The notion and concepts of adaptive leadership inspired me last year during the darkest times of the pandemic. Shortly after beginning my new position with the Seventh Circuit, I attended a judiciary seminar on the topic.
It was informed by the framework of adaptive leadership developed by Harvard business scholars, Marty Linsky and Ronald Heifetz, in a pre-pandemic world to manage change and often unanticipated changes in the workplace.
It seemed especially timely midway during the pandemic and while beginning a new job. It reinvigorated me to observe structures and slowly effectuate changes to systems or habits or projects that appeared ready for change. Not “change for change’s sake,” but steady improvements and envisioning new projects and opportunities from the pandemic that brought such an upheaval to the workplace and constant change.
With this topic in mind, I further solicited and convened a panel for the MAALL annual meeting (which was again virtual) to discuss the topic of adaptive leadership and share visions for growth.
Change management is difficult, so support from peers is essential and everyone in an organization can benefit from knowledge of the adaptive leadership framework and its strategies for challenging times.
The time was ripe to reflect and share ideas during the heart of the pandemic, so I organized the expert panel of speakers for the MAALL event. Dean John Edwards (Drake Law), Professor Susan deMaine (Indiana University Maurer School of Law), Professor Therese Clarke Arado (NIU Law), and Professor Matthew Braun (University of Illinois Law) joined me in a lively discussion of adaptive leadership by first setting the stage for literature on the topic and then engaging in a few library-specific adaptive leadership challenges.
Top 5 Issues
We focused on five top law library issues that we had most acutely encountered during the pandemic and then applied the adaptive leadership strategy and principles to those challenges. The most volatile and enduring issues throughout the pandemic for leadership in law libraries based on our panel’s consensus are:
- Morale of Personnel and Communication
- Teaching and Reference
- Mental Health and Wellness.
The third and fifth categories require the most empathy by managers, but empathy could hypothetically be infused into each issue.
Our MAALL panel began with an overview of the Heifetz & Linsky literature on adaptive leadership. Adaptive leadership is contrasted with the more fixed mindset or technical framework of leadership strategies. In a technical problem landscape, current rules and norms are applied to a known universe of problems and then a technical outcome is produced based on little or no change by the individuals.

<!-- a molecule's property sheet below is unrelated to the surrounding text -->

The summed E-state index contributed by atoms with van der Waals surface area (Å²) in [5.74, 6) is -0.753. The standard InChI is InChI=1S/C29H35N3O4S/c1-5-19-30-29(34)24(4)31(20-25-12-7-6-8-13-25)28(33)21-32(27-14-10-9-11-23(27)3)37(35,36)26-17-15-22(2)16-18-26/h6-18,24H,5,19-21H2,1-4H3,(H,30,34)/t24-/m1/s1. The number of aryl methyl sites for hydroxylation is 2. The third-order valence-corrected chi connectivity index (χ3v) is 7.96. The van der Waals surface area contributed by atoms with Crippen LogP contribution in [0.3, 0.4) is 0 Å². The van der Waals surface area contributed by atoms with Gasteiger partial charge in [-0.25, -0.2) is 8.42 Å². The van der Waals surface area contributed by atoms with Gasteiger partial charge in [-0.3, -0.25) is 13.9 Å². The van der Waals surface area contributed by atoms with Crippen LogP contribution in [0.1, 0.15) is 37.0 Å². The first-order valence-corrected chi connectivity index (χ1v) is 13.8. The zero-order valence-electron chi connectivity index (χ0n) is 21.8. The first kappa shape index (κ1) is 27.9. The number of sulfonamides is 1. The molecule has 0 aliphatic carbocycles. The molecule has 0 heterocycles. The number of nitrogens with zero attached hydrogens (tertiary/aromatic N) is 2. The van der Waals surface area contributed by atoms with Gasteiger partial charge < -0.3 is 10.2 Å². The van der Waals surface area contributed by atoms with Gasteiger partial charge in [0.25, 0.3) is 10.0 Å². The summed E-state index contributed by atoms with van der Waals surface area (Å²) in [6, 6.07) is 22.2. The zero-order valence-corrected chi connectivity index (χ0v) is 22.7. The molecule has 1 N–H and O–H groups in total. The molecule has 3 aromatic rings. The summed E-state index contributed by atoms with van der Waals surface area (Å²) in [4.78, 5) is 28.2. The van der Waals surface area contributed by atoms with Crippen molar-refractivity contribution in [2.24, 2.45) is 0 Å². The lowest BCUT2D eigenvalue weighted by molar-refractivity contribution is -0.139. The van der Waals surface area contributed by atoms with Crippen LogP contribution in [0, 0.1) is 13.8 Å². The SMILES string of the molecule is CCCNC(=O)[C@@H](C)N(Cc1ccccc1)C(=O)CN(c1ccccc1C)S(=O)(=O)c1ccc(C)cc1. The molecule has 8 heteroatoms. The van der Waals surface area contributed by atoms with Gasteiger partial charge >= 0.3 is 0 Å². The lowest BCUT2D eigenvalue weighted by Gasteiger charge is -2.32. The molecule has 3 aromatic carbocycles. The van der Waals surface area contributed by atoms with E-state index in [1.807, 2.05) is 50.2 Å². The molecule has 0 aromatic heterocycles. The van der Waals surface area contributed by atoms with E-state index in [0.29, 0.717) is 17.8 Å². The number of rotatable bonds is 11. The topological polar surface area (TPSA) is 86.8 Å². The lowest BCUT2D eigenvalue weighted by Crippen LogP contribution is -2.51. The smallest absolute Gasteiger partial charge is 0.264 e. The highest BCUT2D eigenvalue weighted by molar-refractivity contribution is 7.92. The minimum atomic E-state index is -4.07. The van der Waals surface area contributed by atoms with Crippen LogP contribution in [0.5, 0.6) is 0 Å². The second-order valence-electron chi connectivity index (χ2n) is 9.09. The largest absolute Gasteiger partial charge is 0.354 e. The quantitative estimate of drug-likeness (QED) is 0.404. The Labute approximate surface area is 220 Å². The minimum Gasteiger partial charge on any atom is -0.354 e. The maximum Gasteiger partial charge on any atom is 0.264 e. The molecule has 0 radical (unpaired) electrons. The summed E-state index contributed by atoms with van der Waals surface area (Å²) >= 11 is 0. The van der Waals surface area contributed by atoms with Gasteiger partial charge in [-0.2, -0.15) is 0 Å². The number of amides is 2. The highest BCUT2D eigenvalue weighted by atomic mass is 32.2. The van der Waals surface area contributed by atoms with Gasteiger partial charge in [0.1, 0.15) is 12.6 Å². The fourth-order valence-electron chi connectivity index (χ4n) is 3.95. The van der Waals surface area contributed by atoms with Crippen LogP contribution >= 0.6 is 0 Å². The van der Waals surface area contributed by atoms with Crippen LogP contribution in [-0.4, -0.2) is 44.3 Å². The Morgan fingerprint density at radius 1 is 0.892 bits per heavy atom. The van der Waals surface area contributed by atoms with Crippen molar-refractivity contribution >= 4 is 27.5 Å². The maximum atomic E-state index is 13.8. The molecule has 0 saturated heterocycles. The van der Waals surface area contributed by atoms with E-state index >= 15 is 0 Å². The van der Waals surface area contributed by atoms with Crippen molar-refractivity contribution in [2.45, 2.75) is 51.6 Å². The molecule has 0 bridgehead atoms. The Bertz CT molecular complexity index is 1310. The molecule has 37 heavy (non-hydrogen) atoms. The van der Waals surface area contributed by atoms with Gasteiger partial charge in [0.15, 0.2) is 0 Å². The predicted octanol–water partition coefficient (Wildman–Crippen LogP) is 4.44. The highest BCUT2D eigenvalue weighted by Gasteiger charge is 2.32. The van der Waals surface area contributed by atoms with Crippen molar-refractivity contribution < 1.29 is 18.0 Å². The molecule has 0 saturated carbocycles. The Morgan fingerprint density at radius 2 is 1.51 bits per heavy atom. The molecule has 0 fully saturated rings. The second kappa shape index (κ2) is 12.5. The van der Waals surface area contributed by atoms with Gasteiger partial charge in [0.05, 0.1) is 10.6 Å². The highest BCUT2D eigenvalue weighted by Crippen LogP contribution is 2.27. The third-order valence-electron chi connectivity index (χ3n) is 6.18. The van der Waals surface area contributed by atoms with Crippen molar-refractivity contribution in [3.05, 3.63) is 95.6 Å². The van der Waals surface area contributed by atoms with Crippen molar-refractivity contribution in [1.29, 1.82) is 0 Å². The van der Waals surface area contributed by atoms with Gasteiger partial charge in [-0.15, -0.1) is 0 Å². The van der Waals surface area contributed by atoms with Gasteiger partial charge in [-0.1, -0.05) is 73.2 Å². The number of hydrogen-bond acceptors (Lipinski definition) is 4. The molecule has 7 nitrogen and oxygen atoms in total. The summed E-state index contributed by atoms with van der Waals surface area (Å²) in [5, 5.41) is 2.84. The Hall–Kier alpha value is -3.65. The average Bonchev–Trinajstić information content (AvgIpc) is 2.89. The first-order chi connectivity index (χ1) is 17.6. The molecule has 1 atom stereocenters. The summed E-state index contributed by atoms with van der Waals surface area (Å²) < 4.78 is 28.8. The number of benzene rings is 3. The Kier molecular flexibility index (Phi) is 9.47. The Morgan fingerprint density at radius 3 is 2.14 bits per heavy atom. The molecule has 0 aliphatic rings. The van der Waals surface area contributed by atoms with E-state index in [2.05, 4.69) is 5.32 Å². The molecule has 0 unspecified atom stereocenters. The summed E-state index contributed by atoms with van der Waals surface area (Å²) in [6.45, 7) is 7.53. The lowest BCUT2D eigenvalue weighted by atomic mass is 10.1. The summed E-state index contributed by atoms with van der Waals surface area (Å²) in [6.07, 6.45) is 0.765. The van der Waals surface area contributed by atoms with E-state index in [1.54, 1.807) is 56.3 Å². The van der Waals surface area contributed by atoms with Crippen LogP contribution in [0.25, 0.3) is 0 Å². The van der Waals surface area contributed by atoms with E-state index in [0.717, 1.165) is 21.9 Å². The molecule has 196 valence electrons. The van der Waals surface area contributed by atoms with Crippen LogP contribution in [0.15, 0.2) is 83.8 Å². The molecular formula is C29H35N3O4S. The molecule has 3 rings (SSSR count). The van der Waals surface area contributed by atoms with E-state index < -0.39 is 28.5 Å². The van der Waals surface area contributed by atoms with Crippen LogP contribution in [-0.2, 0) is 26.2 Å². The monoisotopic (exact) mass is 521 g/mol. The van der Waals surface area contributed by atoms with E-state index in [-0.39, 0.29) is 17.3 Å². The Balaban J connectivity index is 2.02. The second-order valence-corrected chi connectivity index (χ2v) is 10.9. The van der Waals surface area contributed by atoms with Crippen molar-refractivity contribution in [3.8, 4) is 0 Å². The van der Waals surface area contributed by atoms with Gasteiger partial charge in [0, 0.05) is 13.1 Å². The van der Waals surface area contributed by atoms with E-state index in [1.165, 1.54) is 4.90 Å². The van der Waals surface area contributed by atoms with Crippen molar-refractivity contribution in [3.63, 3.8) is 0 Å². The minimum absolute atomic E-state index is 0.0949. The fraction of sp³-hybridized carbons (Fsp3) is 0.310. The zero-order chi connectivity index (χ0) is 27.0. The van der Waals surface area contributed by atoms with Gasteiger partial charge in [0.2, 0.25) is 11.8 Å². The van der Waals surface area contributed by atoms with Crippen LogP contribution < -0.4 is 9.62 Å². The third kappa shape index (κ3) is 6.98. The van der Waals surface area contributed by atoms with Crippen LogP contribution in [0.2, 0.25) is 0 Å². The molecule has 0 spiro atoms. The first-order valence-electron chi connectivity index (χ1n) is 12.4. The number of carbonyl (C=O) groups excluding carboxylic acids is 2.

This is contrasted with the adaptive leadership model where new problems emerge that have never been encountered (e.g., pandemic-driven changes or other unknown changes like new management) and then individuals must change their habits, known skills sets, ways of thinking, and even other loyalties within an organization. The biggest common denominator in an adaptive leadership framework is acknowledging the sense of loss that change(s) bring to the workplace or organization.
Adaptive leaders are active leaders and bring light to changes through gathering and analyzing data carefully (e.g., listening), actively participating and communicating with members of the community, regulating distress, and giving the work of creating new solutions back to the people and empowering resolutions through democratic solutions to new issues.
Finally, adaptive leaders also steer employees away from avoidance, hear leadership voices from below, connect to a purpose and vision for the organization during times of volatility, and are not afraid to experiment. The overall goal in an adaptive leadership framework is engagement of all employees during times of uncertainty and achievement of common goals through effective communication of common vision or strategic planning to assuage fears about the disruptive era.
Our panel addressed each of the five issues for law libraries with a few minutes of expert commentary and then additional thoughts by the panel. Another common theme for adaptive leadership strategy is finding opportunity during each challenge and using a growth mindset. For budget challenges, there was a revisiting of the Yirka question and library management decisions.